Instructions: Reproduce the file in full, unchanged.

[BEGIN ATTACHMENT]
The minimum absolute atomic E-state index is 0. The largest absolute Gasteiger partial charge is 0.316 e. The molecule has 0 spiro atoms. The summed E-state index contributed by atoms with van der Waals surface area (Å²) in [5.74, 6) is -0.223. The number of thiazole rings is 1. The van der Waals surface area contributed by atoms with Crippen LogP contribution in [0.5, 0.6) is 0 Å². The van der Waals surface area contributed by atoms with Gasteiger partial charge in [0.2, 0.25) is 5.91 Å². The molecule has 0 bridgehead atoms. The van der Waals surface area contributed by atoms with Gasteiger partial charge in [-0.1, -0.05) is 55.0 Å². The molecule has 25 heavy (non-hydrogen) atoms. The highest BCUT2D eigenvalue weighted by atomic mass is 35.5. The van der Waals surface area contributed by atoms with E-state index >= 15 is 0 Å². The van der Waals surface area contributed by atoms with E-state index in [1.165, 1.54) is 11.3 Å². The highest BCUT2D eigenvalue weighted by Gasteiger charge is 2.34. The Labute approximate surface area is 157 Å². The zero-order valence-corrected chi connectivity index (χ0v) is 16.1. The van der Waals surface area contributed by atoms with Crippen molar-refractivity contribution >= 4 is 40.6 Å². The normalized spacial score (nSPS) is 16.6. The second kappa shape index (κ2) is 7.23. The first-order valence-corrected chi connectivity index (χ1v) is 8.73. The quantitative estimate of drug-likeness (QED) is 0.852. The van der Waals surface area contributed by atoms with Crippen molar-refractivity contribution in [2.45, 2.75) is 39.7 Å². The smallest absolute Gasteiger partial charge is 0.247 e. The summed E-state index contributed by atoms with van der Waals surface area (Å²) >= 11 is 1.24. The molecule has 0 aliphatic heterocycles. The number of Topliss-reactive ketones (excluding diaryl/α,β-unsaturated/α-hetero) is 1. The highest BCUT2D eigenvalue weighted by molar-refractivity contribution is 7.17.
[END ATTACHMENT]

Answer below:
The minimum absolute atomic E-state index is 0. The largest absolute Gasteiger partial charge is 0.316 e. The molecule has 0 spiro atoms. The summed E-state index contributed by atoms with van der Waals surface area (Å²) in [5.74, 6) is -0.223. The number of thiazole rings is 1. The van der Waals surface area contributed by atoms with Crippen LogP contribution in [0.5, 0.6) is 0 Å². The van der Waals surface area contributed by atoms with Gasteiger partial charge in [0.2, 0.25) is 5.91 Å². The molecule has 0 bridgehead atoms. The van der Waals surface area contributed by atoms with Gasteiger partial charge in [-0.1, -0.05) is 55.0 Å². The molecule has 25 heavy (non-hydrogen) atoms. The highest BCUT2D eigenvalue weighted by atomic mass is 35.5. The van der Waals surface area contributed by atoms with E-state index >= 15 is 0 Å². The van der Waals surface area contributed by atoms with E-state index in [1.165, 1.54) is 11.3 Å². The highest BCUT2D eigenvalue weighted by Gasteiger charge is 2.34. The Labute approximate surface area is 157 Å². The zero-order valence-corrected chi connectivity index (χ0v) is 16.1. The van der Waals surface area contributed by atoms with Crippen molar-refractivity contribution >= 4 is 40.6 Å². The normalized spacial score (nSPS) is 16.6. The second kappa shape index (κ2) is 7.23. The first-order valence-corrected chi connectivity index (χ1v) is 8.73. The quantitative estimate of drug-likeness (QED) is 0.852. The van der Waals surface area contributed by atoms with Crippen molar-refractivity contribution in [2.45, 2.75) is 39.7 Å². The smallest absolute Gasteiger partial charge is 0.247 e. The summed E-state index contributed by atoms with van der Waals surface area (Å²) >= 11 is 1.24. The molecule has 0 aliphatic heterocycles. The number of Topliss-reactive ketones (excluding diaryl/α,β-unsaturated/α-hetero) is 1. The highest BCUT2D eigenvalue weighted by molar-refractivity contribution is 7.17.